Health authorities are calling the outbreak the worst dengue fever epidemic in the past half century.
Of Honduras' 32 public hospitals, 26 are overflowing with patients due to what health authorities are calling the worst dengue fever epidemic in the past half century.
The disease has struck 28,000 people this year, of which 54, mostly children, have died.
The enormous case flow is evident in the western city of La Paz. Inside the local hospital's chapel, two tables are piled high with patient folders, which sit in front of a wooden depiction of Christ.
Even more telling are the beds lining the room, protected by red and blue mosquito nets, from which 10 women are being treated for some of dengue's typical symptoms: bone and joint pain, high fever, vomiting and dehydration.
Officials have called a national emergency to fight the dengue-causing aedes aegypti mosquito and a fumigation program has been launched in homes and public buildings.
And yet the hospital bursts at the seams. On top of those housed in the chapel, six of the facility's eight rooms are taken up by those stricken by dengue, with some beds even in the corridors.
Three of the rooms house a total of 26 children, age two to 14 – the most vulnerable group to dengue – who are connected to IV bags and monitored by concerned parents.
"They're not all out of danger," said a nurse as she looked over the patients.
Crista Alexandra Pineda, age seven, is one of the children whose health is worrying hospital staff the most.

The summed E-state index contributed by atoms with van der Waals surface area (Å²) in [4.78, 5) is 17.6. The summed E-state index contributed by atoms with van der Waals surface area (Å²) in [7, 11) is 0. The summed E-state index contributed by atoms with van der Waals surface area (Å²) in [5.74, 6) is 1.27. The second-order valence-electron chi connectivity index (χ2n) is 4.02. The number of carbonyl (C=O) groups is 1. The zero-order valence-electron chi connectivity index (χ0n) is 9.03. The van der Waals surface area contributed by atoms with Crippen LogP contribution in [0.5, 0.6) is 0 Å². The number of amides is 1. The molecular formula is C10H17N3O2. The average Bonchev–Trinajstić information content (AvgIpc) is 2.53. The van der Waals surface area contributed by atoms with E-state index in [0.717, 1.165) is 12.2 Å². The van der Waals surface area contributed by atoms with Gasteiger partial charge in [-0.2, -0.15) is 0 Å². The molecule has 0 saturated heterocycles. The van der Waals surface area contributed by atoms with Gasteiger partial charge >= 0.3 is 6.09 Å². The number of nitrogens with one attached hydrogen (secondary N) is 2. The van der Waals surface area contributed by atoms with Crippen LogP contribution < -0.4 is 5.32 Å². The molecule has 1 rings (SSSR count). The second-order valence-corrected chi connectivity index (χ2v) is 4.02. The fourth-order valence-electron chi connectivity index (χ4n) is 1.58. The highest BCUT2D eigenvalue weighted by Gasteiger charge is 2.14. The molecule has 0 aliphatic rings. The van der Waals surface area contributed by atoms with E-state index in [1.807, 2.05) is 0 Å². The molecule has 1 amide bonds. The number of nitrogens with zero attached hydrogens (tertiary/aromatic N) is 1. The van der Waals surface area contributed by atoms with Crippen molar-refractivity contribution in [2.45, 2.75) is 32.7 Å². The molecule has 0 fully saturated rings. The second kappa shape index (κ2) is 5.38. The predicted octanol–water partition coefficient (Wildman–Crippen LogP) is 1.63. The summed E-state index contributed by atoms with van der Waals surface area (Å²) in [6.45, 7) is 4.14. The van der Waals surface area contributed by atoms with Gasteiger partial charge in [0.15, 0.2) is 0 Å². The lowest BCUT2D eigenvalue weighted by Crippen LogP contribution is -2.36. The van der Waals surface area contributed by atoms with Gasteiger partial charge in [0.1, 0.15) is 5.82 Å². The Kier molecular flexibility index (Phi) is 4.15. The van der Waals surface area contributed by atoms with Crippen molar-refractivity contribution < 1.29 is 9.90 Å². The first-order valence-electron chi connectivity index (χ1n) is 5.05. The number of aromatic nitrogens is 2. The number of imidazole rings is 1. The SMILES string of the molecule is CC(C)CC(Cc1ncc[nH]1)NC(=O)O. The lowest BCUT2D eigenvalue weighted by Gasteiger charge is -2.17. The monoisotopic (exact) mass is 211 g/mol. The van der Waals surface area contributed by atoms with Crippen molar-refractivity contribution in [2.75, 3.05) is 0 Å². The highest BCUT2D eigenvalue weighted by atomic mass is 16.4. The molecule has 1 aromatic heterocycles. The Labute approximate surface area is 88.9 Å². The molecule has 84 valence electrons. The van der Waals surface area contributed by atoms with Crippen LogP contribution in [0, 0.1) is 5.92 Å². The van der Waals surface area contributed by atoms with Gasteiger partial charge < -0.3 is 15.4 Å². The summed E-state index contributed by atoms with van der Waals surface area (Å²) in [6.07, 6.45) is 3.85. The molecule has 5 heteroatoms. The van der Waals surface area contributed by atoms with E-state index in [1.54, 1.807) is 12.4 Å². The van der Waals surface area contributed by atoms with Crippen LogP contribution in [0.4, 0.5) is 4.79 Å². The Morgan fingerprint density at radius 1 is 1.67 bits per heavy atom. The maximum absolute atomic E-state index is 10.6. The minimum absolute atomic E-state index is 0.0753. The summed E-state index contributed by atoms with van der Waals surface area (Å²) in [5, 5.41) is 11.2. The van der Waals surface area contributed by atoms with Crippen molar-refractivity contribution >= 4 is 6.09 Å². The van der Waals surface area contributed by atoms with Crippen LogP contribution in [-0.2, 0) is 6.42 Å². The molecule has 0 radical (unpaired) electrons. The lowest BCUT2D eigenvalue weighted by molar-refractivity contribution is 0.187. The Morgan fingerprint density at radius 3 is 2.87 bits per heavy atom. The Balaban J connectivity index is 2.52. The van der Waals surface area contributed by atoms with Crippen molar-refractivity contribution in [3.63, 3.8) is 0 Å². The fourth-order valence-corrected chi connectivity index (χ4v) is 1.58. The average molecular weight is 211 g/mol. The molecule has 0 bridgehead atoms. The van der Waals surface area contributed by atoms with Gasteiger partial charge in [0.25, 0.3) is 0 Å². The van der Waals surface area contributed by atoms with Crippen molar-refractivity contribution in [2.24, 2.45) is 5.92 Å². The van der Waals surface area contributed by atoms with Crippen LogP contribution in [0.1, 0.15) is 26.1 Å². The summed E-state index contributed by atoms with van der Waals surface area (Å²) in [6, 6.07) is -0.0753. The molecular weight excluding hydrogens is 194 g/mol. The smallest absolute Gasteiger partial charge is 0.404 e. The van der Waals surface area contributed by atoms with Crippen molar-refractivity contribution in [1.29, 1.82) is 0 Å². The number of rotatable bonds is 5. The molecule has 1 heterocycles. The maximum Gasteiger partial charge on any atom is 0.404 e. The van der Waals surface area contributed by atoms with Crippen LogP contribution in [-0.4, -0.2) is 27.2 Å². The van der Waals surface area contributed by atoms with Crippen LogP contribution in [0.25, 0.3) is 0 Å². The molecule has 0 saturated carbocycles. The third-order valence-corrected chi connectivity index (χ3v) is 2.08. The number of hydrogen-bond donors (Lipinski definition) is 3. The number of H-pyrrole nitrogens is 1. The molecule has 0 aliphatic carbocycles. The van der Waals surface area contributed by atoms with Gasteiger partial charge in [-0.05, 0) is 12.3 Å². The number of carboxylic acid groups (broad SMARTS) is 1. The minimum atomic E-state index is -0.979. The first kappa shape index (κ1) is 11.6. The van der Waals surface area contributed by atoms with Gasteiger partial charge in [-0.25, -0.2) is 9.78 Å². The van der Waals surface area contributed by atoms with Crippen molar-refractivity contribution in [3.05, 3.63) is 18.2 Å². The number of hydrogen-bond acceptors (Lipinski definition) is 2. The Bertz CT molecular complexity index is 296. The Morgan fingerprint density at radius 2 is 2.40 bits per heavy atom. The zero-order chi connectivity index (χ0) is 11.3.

She was admitted on Sunday suffering from bleeding, accompanied by her 59-year-old grandmother, Josefina Velasquez.
"We're overrun," hospital spokesman Marco Antonio Rodas told AFP.
"We had to postpone planned operations" to concentrate on the emergencies.
"In 20 years working here, I've never seen this," he added.
Over the last week, the number of patients rose from 53 to 78. The most serious cases were transferred by ambulance to the University Hospital in the capital Tegucigalpa, where already two have died, Rodas said.
He hasn't ruled out the possibility of taking over schools to accommodate patients who are "arriving in ever greater numbers."
Marta Zoila Lopez, 58, said she was at home in Guajiquiro, close to a La Paz, on Sunday when she started feeling symptoms.
"At first I had pain in my stomach, head and bones, vomiting and bleeding" from her nose and gums. She was immediately taken to the hospital where nurses say she's still in a delicate condition.
President Juan Orlando Hernandez summoned all 298 municipal mayors to the capital on Monday and announced a special fund to combat the outbreak.
The only effective measure to halt the epidemic "is to destroy the mosquito's breeding grounds and this is something that every one of us has to do in our homes, where we work and also in every public area," said Hernandez.
He also announced a "massive mobilisation" to fumigate and destroy those breeding grounds. Churches, press organizations and business leaders have committed to assisting the effort.
It's a critical situation with the three-month-long rainy season about to begin, meaning that breeding grounds will soon proliferate and the mosquito's numbers could soar.